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According to Genesis 1, among all the living creatures (humanity included), the Lord didn't specifically bless the land beasts with reproduction and multiplication. In Genesis 1:24-25 He just created them without giving them the blessing to reproduce unlike the sea and sky creatures (vv. 20-22) and humankind (vv. 26-28).

Is this difference thought to be significant, and is there an explanation for it? What is the theological interpretation?

From an Evangelical Protestant perspective please.

  • Heeey what was with the downvote? I think I asked a pretty valid question. I did some research and couldn't find any answers that's why I turned here for some insights. – Philip Jan 2 at 7:09
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    'Beasts' as opposed to life-forms that fly in the heavens or swim in waters, are seen as representative of something in scripture. Your question is quite valid but it might better be asked on Bible Hermeneutics (specifying the exact text). – Nigel J Jan 2 at 9:44
  • Please ask exegesis questions at Biblical Hermeneutics. If you want to ask here, you absolutely must specify a denomination, not just leave it to "any denomination". – curiousdannii Jan 3 at 8:59
  • Got it. I'll specify that when I edit. – Philip Jan 3 at 9:53
  • "Evangelical" isn't specific enough for a question like this which isn't about the shared characteristics of the Evangelical movement. I doubt any denomination actually has an official position on this though. Questions like this are what the Biblical Hermeneutics site are for, where you can ask questions and get answers that give thorough reasoned arguments for particular interpretations. Even then though, asking why God didn't write something rarely makes for a great question. None of us can read the mind of God to know why he rejected hypothetical alternatives. – curiousdannii Jan 3 at 11:46
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Actually....I've done a study on that. The verse you're quotiong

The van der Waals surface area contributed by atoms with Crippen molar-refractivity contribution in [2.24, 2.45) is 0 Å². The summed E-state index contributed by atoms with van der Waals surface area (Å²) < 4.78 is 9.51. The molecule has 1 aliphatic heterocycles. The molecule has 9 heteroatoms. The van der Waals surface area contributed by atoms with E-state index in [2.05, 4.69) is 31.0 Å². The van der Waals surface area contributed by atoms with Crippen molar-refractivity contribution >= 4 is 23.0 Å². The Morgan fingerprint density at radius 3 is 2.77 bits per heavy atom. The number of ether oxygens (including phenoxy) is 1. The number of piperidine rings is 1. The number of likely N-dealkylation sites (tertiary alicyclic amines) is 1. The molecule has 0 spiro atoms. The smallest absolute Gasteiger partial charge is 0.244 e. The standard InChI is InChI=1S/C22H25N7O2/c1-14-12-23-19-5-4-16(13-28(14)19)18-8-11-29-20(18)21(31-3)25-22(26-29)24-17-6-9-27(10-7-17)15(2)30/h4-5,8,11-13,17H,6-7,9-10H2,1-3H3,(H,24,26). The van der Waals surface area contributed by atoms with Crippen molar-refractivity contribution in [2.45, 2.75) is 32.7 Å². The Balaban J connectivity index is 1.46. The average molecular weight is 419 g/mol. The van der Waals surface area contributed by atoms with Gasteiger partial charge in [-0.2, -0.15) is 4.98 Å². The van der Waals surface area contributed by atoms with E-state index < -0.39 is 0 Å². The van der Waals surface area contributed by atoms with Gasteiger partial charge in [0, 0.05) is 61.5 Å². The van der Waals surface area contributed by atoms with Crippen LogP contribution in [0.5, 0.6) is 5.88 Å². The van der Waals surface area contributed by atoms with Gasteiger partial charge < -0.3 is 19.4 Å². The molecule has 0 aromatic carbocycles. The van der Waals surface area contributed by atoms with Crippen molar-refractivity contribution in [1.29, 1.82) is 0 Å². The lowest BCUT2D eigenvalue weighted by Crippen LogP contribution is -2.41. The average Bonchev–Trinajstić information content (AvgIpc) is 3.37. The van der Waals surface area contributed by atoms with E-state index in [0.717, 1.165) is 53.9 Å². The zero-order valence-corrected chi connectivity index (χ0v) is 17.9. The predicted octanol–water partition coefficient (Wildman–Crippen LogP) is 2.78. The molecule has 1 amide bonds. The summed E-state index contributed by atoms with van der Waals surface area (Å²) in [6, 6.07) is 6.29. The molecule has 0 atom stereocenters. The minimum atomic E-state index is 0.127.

And God said, “Let the land produce living creatures according to their kinds: the livestock, the creatures that move along the ground, and the wild animals, each according to its kind.” And it was so. 25 God made the wild animals according to their kinds, the livestock according to their kinds, and all the creatures that move along the ground according to their kinds. And God saw that it was good.<

Actually DOES show GOD giving them the right to reproduce, it's in the phrase "according to their own kind". For them to produce "according to their own kind" , especially when they're the first of their own kind means that there will be others of their own kind to follow these beasts. GOD gave them reproductive rights as soon as they made them, and note at the end of that story , Genesis 1:31

And God saw everything that he had made, and, behold, it was very good. And there was evening and there was morning, the sixth day.<

What could be more of blessing than GOD saying it was good!

  • But the question is asking why the overt "bless" vocabulary used in verses 22 and 28 isn't used for the land animals. You're not wrong that God's declaration of goodness is an implicit blessing, but that would also be true for the sea creatures and humans. – curiousdannii Jan 4 at 0:19

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